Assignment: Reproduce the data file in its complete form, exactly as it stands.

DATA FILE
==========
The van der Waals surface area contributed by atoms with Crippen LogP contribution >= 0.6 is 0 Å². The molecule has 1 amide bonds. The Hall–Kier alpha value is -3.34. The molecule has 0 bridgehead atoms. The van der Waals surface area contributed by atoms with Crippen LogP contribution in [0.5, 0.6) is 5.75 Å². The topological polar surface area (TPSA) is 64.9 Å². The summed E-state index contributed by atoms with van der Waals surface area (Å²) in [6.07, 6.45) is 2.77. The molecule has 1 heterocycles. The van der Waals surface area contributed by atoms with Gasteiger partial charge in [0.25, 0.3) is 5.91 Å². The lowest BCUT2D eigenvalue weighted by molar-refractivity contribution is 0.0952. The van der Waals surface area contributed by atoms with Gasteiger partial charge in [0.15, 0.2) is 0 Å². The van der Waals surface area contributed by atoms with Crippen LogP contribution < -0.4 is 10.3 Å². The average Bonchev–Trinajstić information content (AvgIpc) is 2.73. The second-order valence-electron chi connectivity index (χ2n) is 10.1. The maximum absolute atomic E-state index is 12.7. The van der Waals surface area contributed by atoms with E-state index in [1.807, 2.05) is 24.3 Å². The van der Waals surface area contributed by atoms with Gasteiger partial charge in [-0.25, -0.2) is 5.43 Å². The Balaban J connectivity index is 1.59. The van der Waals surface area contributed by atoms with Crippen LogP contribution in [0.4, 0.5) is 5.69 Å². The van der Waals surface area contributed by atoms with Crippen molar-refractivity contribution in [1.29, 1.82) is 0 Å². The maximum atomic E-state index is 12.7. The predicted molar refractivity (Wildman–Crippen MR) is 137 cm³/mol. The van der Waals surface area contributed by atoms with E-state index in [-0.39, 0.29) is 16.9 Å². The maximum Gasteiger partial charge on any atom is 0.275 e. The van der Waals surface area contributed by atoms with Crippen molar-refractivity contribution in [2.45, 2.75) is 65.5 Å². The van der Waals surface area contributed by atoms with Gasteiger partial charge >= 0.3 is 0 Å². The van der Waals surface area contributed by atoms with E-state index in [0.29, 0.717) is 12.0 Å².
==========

The van der Waals surface area contributed by atoms with Crippen LogP contribution >= 0.6 is 0 Å². The molecule has 1 amide bonds. The Hall–Kier alpha value is -3.34. The molecule has 0 bridgehead atoms. The van der Waals surface area contributed by atoms with Crippen LogP contribution in [0.5, 0.6) is 5.75 Å². The topological polar surface area (TPSA) is 64.9 Å². The summed E-state index contributed by atoms with van der Waals surface area (Å²) in [6.07, 6.45) is 2.77. The molecule has 1 heterocycles. The van der Waals surface area contributed by atoms with Gasteiger partial charge in [0.25, 0.3) is 5.91 Å². The lowest BCUT2D eigenvalue weighted by molar-refractivity contribution is 0.0952. The van der Waals surface area contributed by atoms with Gasteiger partial charge in [0.15, 0.2) is 0 Å². The van der Waals surface area contributed by atoms with Crippen LogP contribution < -0.4 is 10.3 Å². The average Bonchev–Trinajstić information content (AvgIpc) is 2.73. The second-order valence-electron chi connectivity index (χ2n) is 10.1. The maximum absolute atomic E-state index is 12.7. The van der Waals surface area contributed by atoms with E-state index in [1.807, 2.05) is 24.3 Å². The van der Waals surface area contributed by atoms with Gasteiger partial charge in [-0.25, -0.2) is 5.43 Å². The Balaban J connectivity index is 1.59. The van der Waals surface area contributed by atoms with Crippen LogP contribution in [0.4, 0.5) is 5.69 Å². The van der Waals surface area contributed by atoms with Crippen molar-refractivity contribution in [1.29, 1.82) is 0 Å². The maximum atomic E-state index is 12.7. The predicted molar refractivity (Wildman–Crippen MR) is 137 cm³/mol. The van der Waals surface area contributed by atoms with E-state index in [-0.39, 0.29) is 16.9 Å². The maximum Gasteiger partial charge on any atom is 0.275 e. The van der Waals surface area contributed by atoms with Crippen molar-refractivity contribution in [2.45, 2.75) is 65.5 Å². The van der Waals surface area contributed by atoms with Gasteiger partial charge >= 0.3 is 0 Å². The van der Waals surface area contributed by atoms with E-state index in [0.29, 0.717) is 12.0 Å².